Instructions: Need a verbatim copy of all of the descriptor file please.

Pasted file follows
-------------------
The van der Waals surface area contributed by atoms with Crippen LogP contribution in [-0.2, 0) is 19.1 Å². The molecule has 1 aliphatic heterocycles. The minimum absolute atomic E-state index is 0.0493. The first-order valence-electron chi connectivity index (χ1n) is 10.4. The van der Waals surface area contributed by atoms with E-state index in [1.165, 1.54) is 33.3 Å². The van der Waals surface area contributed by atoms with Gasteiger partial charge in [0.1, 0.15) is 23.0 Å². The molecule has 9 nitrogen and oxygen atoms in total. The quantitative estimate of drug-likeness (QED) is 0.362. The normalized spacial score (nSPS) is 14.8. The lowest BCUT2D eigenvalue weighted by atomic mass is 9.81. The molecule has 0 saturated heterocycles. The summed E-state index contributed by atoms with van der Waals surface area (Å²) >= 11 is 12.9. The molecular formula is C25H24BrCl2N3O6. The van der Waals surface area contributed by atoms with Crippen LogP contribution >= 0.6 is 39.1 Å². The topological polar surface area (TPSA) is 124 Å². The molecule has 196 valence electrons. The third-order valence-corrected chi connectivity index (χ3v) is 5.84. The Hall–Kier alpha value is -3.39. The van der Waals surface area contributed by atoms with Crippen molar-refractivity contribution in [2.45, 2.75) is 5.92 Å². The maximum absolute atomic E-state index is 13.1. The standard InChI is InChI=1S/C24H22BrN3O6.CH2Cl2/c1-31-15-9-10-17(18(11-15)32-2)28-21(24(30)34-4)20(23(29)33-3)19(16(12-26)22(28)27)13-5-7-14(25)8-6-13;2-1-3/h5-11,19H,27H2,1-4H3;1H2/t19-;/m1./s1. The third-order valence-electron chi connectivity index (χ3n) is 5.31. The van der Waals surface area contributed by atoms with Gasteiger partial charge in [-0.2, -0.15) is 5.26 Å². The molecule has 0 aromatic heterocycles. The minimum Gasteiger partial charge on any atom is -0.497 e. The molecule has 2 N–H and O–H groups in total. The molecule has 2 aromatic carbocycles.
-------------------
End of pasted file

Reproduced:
The van der Waals surface area contributed by atoms with Crippen LogP contribution in [-0.2, 0) is 19.1 Å². The molecule has 1 aliphatic heterocycles. The minimum absolute atomic E-state index is 0.0493. The first-order valence-electron chi connectivity index (χ1n) is 10.4. The van der Waals surface area contributed by atoms with E-state index in [1.165, 1.54) is 33.3 Å². The van der Waals surface area contributed by atoms with Gasteiger partial charge in [0.1, 0.15) is 23.0 Å². The molecule has 9 nitrogen and oxygen atoms in total. The quantitative estimate of drug-likeness (QED) is 0.362. The normalized spacial score (nSPS) is 14.8. The lowest BCUT2D eigenvalue weighted by atomic mass is 9.81. The molecule has 0 saturated heterocycles. The summed E-state index contributed by atoms with van der Waals surface area (Å²) >= 11 is 12.9. The molecular formula is C25H24BrCl2N3O6. The van der Waals surface area contributed by atoms with Crippen LogP contribution >= 0.6 is 39.1 Å². The topological polar surface area (TPSA) is 124 Å². The molecule has 196 valence electrons. The third-order valence-corrected chi connectivity index (χ3v) is 5.84. The Hall–Kier alpha value is -3.39. The van der Waals surface area contributed by atoms with Crippen molar-refractivity contribution in [2.45, 2.75) is 5.92 Å². The maximum absolute atomic E-state index is 13.1. The standard InChI is InChI=1S/C24H22BrN3O6.CH2Cl2/c1-31-15-9-10-17(18(11-15)32-2)28-21(24(30)34-4)20(23(29)33-3)19(16(12-26)22(28)27)13-5-7-14(25)8-6-13;2-1-3/h5-11,19H,27H2,1-4H3;1H2/t19-;/m1./s1. The third-order valence-electron chi connectivity index (χ3n) is 5.31. The van der Waals surface area contributed by atoms with Gasteiger partial charge in [-0.2, -0.15) is 5.26 Å². The molecule has 0 aromatic heterocycles. The minimum Gasteiger partial charge on any atom is -0.497 e. The molecule has 2 N–H and O–H groups in total. The molecule has 2 aromatic carbocycles.